Radiation Threat

A radiation threat, commonly referred to as a “dirty bomb,” is the use of common explosives to spread radioactive materials over a targeted area.

  • The force of the explosion and radioactive contamination will be localized.
  • The blast will be immediately obvious, the presence of radiation will not be clearly defined until trained personnel with specialized equipment are on the scene.
  • Avoid breathing radiological dust that may be released in the air.

Before A Radiation Threat

  • Find out from officials if any public buildings in your community have been designated as fallout shelters. If none have been designated, make your own list of potential shelters near your home, workplace and school. These places would include basements or the windowless center area of middle floors in high-rise buildings, as well as subways and tunnels.
  • If you live in an apartment building or high-rise, talk to the manager about the safest place in the building for sheltering and about providing for building occupants until it is safe to go out.
  • During periods of heightened threat increase your Ready kit to be adequate for up to two weeks.

During A Radiation Threat

  • If you are outside and there is an explosion or authorities warn of a radiation release nearby, cover your nose and mouth and quickly go inside a building that has not been damaged.
  • If you are already inside, check to see if your building has been damaged. If your building is stable, stay where you are and close windows and doors. Also, turn off air conditioners, heaters or other ventilation systems.
  • If you are inside and there is an explosion nearby or you are warned of a radiation release inside, cover nose and mouth and go outside immediately. Look for a building or other shelter that has not been damaged and quickly get inside. Once you are inside, close windows and doors, turn off air conditioners, heaters or other ventilation systems.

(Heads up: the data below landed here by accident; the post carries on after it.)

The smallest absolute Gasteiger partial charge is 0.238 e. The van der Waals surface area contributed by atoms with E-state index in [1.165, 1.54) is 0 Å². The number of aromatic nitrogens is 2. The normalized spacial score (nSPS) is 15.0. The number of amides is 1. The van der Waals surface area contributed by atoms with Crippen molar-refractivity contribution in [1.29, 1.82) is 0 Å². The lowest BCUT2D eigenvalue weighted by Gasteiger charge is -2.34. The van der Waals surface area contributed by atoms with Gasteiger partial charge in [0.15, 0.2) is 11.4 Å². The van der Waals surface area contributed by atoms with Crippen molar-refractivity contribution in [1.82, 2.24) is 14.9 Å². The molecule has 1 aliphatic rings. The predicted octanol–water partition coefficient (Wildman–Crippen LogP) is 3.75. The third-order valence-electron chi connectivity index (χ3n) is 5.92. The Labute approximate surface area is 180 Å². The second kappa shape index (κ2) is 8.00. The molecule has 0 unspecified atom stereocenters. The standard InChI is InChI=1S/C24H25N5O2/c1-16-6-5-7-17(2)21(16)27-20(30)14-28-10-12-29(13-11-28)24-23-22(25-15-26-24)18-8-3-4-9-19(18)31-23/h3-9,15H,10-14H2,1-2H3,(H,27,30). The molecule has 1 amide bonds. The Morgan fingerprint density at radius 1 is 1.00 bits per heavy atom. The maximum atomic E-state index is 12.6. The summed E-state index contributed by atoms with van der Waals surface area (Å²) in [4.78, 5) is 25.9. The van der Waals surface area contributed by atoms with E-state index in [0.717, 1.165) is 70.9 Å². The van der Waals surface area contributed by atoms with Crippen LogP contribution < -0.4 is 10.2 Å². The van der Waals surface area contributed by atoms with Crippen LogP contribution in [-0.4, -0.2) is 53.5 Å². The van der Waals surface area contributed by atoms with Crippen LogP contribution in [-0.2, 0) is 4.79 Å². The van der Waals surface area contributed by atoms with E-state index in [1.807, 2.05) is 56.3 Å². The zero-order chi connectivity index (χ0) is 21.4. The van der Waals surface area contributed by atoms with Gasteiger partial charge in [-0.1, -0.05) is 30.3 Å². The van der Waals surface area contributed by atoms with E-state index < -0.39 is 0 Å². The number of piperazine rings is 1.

• If you think you have been exposed to radiation, take off your clothes and wash as soon as possible.
  • Stay where you are, watch TV, listen to the radio or check the Internet for official news as it becomes available.
  • Remember, to limit the amount of radiation you are exposed to, think about time, distance and shielding:
    • Time: Minimizing time spent exposed will also reduce your risk.
    • Distance: The farther away you are away from the blast and fallout, the lower your exposure.
    • Shielding: If you have a thick shield between yourself and the radioactive materials more of the radiation will be absorbed, and you will be exposed to less.

After A Radiaiton Threat

  • If you were outside during or after the blast, get clean as soon as possible to remove radioactive material that may have settled on your body.
    • Remove your clothing to keep radioactive material from spreading. Removing the outer layer of clothing can remove up to 90% of radioactive material.
    • If practical, place your contaminated clothing in a plastic bag and seal or tie the bag. Place the bag as far away as possible from humans and animals so that the radiation it gives off does not affect others.
    • Take a shower with lots of soap and water to help remove radioactive contamination. Do not scrub or scratch the skin.
    • Wash your hair with shampoo or soap and water. Do not use conditioner in your hair because it will bind radioactive material to your hair, keeping it from rinsing out easily.
    • Gently blow your nose and wipe your eyelids and eyelashes with a clean wet cloth. Gently wipe your ears.
    • If you cannot shower, use a wipe or clean wet cloth to wipe your skin that was not covered by clothing.
    • Seek medical attention after officials indicate it is safe to leave shelter.
  • Continue listening to your radio or watch the television for instructions from local officials, whether you have evacuated or sheltered-in-place.
  • Do not return to or visit an RDD incident location for any reason.